J. DAVID COX, R.N.
AMERICAN FEDERATION OF GOVERNMENT EMPLOYEES, AFL-CIO
SENATE COMMITTEE ON VETERANS' AFFAIRS
CONCERNING DEPARTMENT OF VETERANS AFFAIRS
HEALTH CARE LEGISLATION
MAY 21, 2008
The American Federation of Government Employees, AFL-CIO (AFGE) thanks you for the opportunity to testify today on behalf of the nearly 160,000 AFGE members working at the Department of Veterans Affairs (VA), more than two-thirds of whom are on the front lines caring for veterans at VA hospitals, clinics and long term care facilities. AFGE's testimony will focus primarily on pending personnel legislation.
In my nearly 25 years as a registered nurse and union official at the Salisbury, North Carolina VA Medical Center, I have seen the impact of many Veterans Health Administration (VHA) personnel policies on provider recruitment and retention providers. In the 1980s, I saw first hand how good labor-management relations helped transform the VA into a world-class health care system, enabling the VA to become a model in patient safety, health care information technology, and best practices due to regular collaboration between front line providers and management.
Sadly, what I have seen over the past seven years is a sea change in VA's personnel practices that now hurt, rather than help recruitment and retention, and exclude front line providers from medical affairs. We are extremely grateful to Chairman Akaka and other members of the Committee for their efforts to make VHA's personnel practices more competitive, transparent and equitable.
S.2969. Veterans' Medical Personnel Recruitment and Retention Act of 2008
We greatly appreciate Chairman Akaka's comprehensive effort to address VA nurse recruitment and retention in this legislation. AFGE supports S. 2969 except for the provision in Section 2(a) to expand the Secretary's Title 38 authority.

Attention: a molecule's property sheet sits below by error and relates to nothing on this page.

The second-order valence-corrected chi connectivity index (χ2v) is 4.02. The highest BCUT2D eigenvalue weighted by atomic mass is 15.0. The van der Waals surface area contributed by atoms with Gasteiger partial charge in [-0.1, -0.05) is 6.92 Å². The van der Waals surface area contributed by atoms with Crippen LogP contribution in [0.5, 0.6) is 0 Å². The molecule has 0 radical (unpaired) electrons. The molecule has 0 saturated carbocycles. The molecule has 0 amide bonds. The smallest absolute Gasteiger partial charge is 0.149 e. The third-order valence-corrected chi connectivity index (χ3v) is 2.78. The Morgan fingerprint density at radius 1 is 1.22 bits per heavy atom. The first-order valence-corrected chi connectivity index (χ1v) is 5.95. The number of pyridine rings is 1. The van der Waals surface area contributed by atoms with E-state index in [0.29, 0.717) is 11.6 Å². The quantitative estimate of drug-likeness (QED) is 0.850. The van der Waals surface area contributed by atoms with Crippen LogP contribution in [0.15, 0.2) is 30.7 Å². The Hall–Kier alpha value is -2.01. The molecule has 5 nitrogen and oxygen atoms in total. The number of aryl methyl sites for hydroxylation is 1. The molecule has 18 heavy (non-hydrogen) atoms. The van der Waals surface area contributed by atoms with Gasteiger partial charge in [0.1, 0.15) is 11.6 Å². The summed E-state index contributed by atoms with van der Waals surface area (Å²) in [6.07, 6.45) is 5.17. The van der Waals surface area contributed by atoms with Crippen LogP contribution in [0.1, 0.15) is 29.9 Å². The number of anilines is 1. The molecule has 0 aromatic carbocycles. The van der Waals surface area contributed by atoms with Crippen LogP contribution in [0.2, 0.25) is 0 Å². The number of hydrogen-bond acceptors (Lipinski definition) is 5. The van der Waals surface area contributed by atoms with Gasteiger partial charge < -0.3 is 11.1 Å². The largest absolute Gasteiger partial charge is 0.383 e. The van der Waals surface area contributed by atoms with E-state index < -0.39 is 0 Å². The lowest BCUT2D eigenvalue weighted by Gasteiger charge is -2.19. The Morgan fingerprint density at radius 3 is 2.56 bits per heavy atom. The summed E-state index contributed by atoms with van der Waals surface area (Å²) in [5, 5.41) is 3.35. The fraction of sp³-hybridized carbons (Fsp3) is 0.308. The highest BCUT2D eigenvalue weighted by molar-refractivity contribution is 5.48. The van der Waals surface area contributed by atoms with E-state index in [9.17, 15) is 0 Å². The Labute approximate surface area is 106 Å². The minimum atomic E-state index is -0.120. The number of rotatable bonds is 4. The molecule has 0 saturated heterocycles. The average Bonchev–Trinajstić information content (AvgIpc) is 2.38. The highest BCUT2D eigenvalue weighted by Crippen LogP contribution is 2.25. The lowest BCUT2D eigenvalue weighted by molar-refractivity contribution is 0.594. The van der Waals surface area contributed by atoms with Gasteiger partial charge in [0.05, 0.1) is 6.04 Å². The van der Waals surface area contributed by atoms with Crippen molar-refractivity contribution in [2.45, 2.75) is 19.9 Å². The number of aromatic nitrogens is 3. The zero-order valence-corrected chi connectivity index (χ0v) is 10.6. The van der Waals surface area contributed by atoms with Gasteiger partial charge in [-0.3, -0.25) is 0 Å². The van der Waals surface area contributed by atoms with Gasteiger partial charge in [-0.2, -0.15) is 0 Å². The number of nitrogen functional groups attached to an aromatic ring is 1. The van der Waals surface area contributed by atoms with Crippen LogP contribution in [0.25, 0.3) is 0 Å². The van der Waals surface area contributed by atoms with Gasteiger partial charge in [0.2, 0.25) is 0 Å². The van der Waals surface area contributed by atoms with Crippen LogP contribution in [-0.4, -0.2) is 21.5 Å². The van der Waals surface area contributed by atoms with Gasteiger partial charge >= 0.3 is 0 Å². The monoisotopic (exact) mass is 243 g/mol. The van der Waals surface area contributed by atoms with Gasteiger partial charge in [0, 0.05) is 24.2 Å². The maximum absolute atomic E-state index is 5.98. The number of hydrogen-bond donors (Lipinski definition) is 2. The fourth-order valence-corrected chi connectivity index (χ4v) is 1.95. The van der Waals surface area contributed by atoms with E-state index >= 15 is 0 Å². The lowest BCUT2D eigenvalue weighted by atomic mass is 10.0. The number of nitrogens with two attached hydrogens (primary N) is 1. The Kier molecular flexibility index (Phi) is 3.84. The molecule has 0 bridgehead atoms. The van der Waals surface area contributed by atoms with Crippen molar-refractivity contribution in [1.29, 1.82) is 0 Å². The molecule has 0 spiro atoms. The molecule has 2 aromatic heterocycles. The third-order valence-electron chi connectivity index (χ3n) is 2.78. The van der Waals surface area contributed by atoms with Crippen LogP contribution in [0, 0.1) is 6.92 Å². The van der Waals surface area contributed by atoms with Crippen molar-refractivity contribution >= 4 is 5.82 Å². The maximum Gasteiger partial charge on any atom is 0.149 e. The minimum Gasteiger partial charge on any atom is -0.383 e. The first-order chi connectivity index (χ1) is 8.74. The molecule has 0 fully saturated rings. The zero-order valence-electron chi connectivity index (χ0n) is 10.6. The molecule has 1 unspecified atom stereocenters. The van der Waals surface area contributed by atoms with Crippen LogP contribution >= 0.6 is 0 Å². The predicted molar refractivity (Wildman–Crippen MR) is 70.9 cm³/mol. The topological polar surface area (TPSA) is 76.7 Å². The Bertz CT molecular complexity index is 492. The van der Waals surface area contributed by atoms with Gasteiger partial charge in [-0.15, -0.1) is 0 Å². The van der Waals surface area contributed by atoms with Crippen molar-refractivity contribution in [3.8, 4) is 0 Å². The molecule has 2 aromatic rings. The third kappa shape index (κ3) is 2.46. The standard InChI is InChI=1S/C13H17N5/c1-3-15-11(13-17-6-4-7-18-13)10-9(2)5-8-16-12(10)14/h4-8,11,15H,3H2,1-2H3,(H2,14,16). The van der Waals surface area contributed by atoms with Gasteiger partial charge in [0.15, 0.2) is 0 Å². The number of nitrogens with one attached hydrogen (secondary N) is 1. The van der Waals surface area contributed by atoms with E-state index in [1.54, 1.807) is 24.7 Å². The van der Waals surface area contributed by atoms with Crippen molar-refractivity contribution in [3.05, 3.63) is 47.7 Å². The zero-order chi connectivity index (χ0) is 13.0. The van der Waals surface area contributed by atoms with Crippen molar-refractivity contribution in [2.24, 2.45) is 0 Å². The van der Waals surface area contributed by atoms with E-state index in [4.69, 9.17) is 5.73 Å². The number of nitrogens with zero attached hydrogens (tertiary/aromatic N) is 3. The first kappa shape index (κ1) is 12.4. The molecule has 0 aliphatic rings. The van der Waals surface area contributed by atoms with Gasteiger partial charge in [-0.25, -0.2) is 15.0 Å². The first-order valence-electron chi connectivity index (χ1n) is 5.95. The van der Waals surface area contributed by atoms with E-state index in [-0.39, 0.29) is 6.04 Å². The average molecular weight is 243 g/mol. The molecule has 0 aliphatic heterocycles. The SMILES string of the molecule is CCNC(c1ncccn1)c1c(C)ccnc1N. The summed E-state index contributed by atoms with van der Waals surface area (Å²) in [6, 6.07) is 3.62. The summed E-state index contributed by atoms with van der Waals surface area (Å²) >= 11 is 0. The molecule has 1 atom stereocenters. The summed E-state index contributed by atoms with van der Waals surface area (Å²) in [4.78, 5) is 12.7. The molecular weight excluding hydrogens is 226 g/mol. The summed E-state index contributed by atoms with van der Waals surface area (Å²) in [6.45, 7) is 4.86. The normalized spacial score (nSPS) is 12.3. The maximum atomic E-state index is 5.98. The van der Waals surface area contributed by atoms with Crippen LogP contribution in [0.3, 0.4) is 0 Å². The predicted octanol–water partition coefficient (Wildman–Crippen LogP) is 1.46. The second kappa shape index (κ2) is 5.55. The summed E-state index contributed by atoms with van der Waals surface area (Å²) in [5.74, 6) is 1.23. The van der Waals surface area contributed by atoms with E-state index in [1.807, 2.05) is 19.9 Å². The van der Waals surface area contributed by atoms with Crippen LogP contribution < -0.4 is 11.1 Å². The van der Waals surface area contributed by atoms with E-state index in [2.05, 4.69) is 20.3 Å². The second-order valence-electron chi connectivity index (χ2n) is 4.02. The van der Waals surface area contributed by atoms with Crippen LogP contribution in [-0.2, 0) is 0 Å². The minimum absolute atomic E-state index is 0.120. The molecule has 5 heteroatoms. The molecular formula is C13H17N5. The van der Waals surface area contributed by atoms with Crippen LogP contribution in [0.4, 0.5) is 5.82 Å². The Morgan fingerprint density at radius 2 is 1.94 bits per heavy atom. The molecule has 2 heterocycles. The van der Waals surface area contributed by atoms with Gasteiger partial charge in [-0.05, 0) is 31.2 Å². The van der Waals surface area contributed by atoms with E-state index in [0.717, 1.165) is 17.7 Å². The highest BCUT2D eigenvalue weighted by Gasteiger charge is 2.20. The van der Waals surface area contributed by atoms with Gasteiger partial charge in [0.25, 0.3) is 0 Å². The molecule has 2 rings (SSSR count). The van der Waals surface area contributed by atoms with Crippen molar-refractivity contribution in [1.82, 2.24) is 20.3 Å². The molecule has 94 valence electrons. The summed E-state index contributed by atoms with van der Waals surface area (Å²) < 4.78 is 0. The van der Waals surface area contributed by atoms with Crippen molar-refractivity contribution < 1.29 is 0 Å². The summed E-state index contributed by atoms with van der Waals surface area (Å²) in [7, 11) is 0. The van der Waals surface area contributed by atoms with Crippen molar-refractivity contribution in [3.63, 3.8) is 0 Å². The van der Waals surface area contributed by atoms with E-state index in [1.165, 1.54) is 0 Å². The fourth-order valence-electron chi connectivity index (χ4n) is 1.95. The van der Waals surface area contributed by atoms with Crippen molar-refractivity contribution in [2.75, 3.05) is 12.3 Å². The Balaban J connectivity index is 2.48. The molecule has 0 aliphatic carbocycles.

Section 2(b) provides a long overdue adjustment to the rules that apply to part-time registered nurses (RN), allowing them to earn the rights of permanent employment and to retain permanent status if previously full-time. The flexibility of a part-time schedule is a valuable recruitment and retention tool in today's nursing shortage.
Mandatory Overtime: Fifteen states already limit the amount of overtime that a nurse can be forced to work. State legislatures enacted these protections because of a growing body of research finding that prolonged overtime puts both the nurse and patient at risk. It is time for the VA to implement its own evidence-based overtime policy using a common definition of emergency to mandate longer hours. Section 3 will establish a sensible and safe overtime policy that ensures that all nursing positions are equally protected:
Section 3 will ensure that VA pay policies are more consistent and competitive. Lifting the current pay caps for Certified Registered Nurse Anesthetists and Licensed Practical Nurses will enable facilities to offer these employees needed pay incentives. Clearer rules on premium and overtime pay for all nursing positions will increase the uniformity of VA pay policies and decrease nurse frustration.
Management training on the nurse locality pay process will increase compliance with the 2000 nurse locality pay law that Congress enacted to address recruitment and retention; greater employee access to pay survey data will add accountability to the locality pay process to ensure that surveys are done timely and properly and that needed pay adjustments are made. AFGE is strongly opposed to any proposal that lessens accountability for nurse pay policies, including the proposal in Section 304 of S. 2984 to eliminate current reporting requirements, as will be discussed.